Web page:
Adventures of Tiffany & Mrs Mac – Episode 16

Fiction in the Post Pandemic

Hi Tiffany & Mrs. Mac fans

I’ve decided not to be so tardy and am posting another episode hot on the heels of episode 15.

You may remember last time, that Mrs Mac was practising her dance steps as she dreamt about the upcoming cruise season and how she’d take to the dancefloor on board the Queen Mary 2, now that London’s dreadful lockdown had ended and folks were allowed to book overseas travel.  Mrs Mac had rarely missed Cunard’s annual world cruise in pre-pandemic days. But it had been a while and her dance moves were a little rusty.

However, the big voyage was still many months away and there were many other things that needed her attention in the months ahead.  Christmas was around the corner and there were notes to take and ideas to organise if she wanted to launch that blog of hers.

But despite all these carefully laid plans (and Mrs. Mac – with the help of her ever-present housekeeper – was a good planner), it seems that something, or someone, had popped up to warrant Mrs. Mac’s attention. What or who could that be?

Each month I enter a story in the Furious Fiction contest run by the Australian Writers’ Centre (AWC). And each month there’s a different stimulus and certain words must be used.

These were the rules for this episode.

  1. Your story must include a tree.
  2. Your story must include something being taped.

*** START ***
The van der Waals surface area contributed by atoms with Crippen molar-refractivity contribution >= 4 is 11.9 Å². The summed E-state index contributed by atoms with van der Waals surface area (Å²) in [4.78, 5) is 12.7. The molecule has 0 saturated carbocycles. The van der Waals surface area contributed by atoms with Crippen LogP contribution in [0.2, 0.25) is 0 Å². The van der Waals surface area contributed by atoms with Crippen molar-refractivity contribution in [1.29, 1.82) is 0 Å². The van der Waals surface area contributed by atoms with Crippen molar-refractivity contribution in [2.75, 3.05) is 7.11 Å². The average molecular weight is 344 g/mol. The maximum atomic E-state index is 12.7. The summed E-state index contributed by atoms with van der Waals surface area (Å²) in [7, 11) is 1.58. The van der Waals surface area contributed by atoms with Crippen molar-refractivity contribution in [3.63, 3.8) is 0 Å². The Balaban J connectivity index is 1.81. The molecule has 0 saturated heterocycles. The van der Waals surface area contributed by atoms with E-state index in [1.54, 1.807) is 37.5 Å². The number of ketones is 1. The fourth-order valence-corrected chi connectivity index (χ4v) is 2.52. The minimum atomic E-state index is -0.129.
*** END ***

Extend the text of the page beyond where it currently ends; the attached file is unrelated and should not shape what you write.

3. Your story must include the words DANCE, SEARCH and CHANGE (these words can have a prefix or suffix, or both, but the root words must be maintained). 

So sit back and find out what’s happening with our loveable pair.

Read on.

Tiffany woke to the sound of a buzzsaw.  It was loud. She checked her watch – 10 am. She’d planned to sleep til noon. What was that noise? Where was Grandma?

She found the old lady in the garden, just outside the morning room glass doors, wearing a loose-fitting leopard-print jumpsuit and fluffy slippers – or were they pyjamas?

Part of the garden was cordoned off like a crime scene and a note taped to the French outdoor setting read: “Danger – Do Not Enter”.

“What’s going on Grandma?”

“Bit of pruning dear. Serious pruning.”

“What are you wearing grandma?”

“Leisurewear darling – bought online actually.”


Mrs Mac had momentarily considered this Doce & Gabbana number she spied in the Harrods catalogue.

Just then Tiffy noticed a man a few metres away who got up from the gazebo bench, extinguished his cigarette and picked up a chainsaw.

Grandmother continued: “I’ve hired Frank to cut down a tree or two. It’ll kill two birds, so to speak. We’ll decorate that big pine he’s lopped and I’ll have a better view of the gazebo. ”

What’s a commodious garden if there’s no view of the gazebo?

Tiffy looked confused.

“Tiffy – it’s nearly Christmas darling and this year we’re going to make a change – we’re getting organised early, going big, and going traditional.”

“How Grandma?”

“Well dear, Frank will drag that big tree into the drawing room, set it up, search for that old ladder – and you and I will have a tree-trimming night with eggnog. I hope you like heights.”